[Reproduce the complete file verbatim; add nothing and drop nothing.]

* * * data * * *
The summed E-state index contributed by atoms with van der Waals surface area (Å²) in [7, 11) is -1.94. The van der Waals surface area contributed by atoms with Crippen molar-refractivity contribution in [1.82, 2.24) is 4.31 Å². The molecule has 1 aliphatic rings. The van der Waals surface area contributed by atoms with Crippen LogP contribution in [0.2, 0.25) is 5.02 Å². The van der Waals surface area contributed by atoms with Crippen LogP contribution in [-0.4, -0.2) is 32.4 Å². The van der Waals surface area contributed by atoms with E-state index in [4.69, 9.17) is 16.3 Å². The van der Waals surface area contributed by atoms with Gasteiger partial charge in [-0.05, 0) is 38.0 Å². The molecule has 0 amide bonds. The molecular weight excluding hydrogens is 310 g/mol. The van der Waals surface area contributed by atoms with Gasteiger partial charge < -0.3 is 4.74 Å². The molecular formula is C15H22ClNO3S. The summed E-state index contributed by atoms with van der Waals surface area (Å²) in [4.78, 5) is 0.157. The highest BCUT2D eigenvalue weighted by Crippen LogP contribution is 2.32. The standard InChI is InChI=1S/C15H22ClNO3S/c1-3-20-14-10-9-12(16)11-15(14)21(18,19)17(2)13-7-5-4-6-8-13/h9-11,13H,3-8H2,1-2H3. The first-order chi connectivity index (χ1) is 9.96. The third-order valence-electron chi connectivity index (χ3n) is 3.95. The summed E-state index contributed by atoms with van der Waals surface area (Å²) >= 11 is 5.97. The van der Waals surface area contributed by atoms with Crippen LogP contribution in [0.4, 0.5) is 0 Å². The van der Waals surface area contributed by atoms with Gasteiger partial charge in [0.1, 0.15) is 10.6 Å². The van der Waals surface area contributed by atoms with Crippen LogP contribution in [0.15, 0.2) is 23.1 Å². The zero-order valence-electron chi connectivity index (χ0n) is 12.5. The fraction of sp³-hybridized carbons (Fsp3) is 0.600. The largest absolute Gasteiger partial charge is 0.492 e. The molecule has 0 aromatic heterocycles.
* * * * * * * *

The summed E-state index contributed by atoms with van der Waals surface area (Å²) in [7, 11) is -1.94. The van der Waals surface area contributed by atoms with Crippen molar-refractivity contribution in [1.82, 2.24) is 4.31 Å². The molecule has 1 aliphatic rings. The van der Waals surface area contributed by atoms with Crippen LogP contribution in [0.2, 0.25) is 5.02 Å². The van der Waals surface area contributed by atoms with Crippen LogP contribution in [-0.4, -0.2) is 32.4 Å². The van der Waals surface area contributed by atoms with E-state index in [4.69, 9.17) is 16.3 Å². The van der Waals surface area contributed by atoms with Gasteiger partial charge in [-0.05, 0) is 38.0 Å². The molecule has 0 amide bonds. The molecular weight excluding hydrogens is 310 g/mol. The van der Waals surface area contributed by atoms with Gasteiger partial charge < -0.3 is 4.74 Å². The molecular formula is C15H22ClNO3S. The summed E-state index contributed by atoms with van der Waals surface area (Å²) in [4.78, 5) is 0.157. The highest BCUT2D eigenvalue weighted by Crippen LogP contribution is 2.32. The standard InChI is InChI=1S/C15H22ClNO3S/c1-3-20-14-10-9-12(16)11-15(14)21(18,19)17(2)13-7-5-4-6-8-13/h9-11,13H,3-8H2,1-2H3. The first-order chi connectivity index (χ1) is 9.96. The third-order valence-electron chi connectivity index (χ3n) is 3.95. The summed E-state index contributed by atoms with van der Waals surface area (Å²) >= 11 is 5.97. The van der Waals surface area contributed by atoms with Crippen LogP contribution in [0.4, 0.5) is 0 Å². The van der Waals surface area contributed by atoms with Gasteiger partial charge in [0.1, 0.15) is 10.6 Å². The van der Waals surface area contributed by atoms with Crippen LogP contribution in [0.15, 0.2) is 23.1 Å². The zero-order valence-electron chi connectivity index (χ0n) is 12.5. The fraction of sp³-hybridized carbons (Fsp3) is 0.600. The largest absolute Gasteiger partial charge is 0.492 e. The molecule has 0 aromatic heterocycles.